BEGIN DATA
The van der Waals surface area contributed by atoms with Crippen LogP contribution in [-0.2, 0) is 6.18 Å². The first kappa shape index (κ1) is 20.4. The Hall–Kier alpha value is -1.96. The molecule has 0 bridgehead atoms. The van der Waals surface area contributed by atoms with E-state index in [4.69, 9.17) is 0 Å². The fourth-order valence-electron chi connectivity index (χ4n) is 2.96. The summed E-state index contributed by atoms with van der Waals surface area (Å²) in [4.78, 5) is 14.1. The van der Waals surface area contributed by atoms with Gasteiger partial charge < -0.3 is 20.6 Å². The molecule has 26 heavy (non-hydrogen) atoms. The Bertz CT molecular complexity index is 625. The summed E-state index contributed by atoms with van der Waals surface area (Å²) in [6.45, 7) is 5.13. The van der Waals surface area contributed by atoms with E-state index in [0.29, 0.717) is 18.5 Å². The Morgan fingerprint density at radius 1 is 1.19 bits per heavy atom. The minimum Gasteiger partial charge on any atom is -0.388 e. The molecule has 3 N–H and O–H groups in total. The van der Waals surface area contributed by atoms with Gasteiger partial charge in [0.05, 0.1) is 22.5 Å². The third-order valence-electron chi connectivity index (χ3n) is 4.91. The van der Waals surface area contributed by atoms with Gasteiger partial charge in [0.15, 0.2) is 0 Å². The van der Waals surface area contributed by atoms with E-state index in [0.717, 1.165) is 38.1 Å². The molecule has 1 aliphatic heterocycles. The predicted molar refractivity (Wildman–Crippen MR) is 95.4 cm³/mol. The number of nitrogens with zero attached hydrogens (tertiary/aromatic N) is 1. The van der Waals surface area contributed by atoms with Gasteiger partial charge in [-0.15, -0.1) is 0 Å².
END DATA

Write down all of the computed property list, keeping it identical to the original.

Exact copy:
The van der Waals surface area contributed by atoms with Crippen LogP contribution in [-0.2, 0) is 6.18 Å². The first kappa shape index (κ1) is 20.4. The Hall–Kier alpha value is -1.96. The molecule has 0 bridgehead atoms. The van der Waals surface area contributed by atoms with E-state index in [4.69, 9.17) is 0 Å². The fourth-order valence-electron chi connectivity index (χ4n) is 2.96. The summed E-state index contributed by atoms with van der Waals surface area (Å²) in [4.78, 5) is 14.1. The van der Waals surface area contributed by atoms with Gasteiger partial charge < -0.3 is 20.6 Å². The molecule has 26 heavy (non-hydrogen) atoms. The Bertz CT molecular complexity index is 625. The summed E-state index contributed by atoms with van der Waals surface area (Å²) in [6.45, 7) is 5.13. The van der Waals surface area contributed by atoms with E-state index in [0.29, 0.717) is 18.5 Å². The Morgan fingerprint density at radius 1 is 1.19 bits per heavy atom. The minimum Gasteiger partial charge on any atom is -0.388 e. The molecule has 3 N–H and O–H groups in total. The van der Waals surface area contributed by atoms with Gasteiger partial charge in [0.05, 0.1) is 22.5 Å². The third-order valence-electron chi connectivity index (χ3n) is 4.91. The van der Waals surface area contributed by atoms with Gasteiger partial charge in [0.15, 0.2) is 0 Å². The van der Waals surface area contributed by atoms with E-state index in [0.717, 1.165) is 38.1 Å². The molecule has 1 aliphatic heterocycles. The predicted molar refractivity (Wildman–Crippen MR) is 95.4 cm³/mol. The number of nitrogens with zero attached hydrogens (tertiary/aromatic N) is 1. The van der Waals surface area contributed by atoms with Gasteiger partial charge in [-0.15, -0.1) is 0 Å².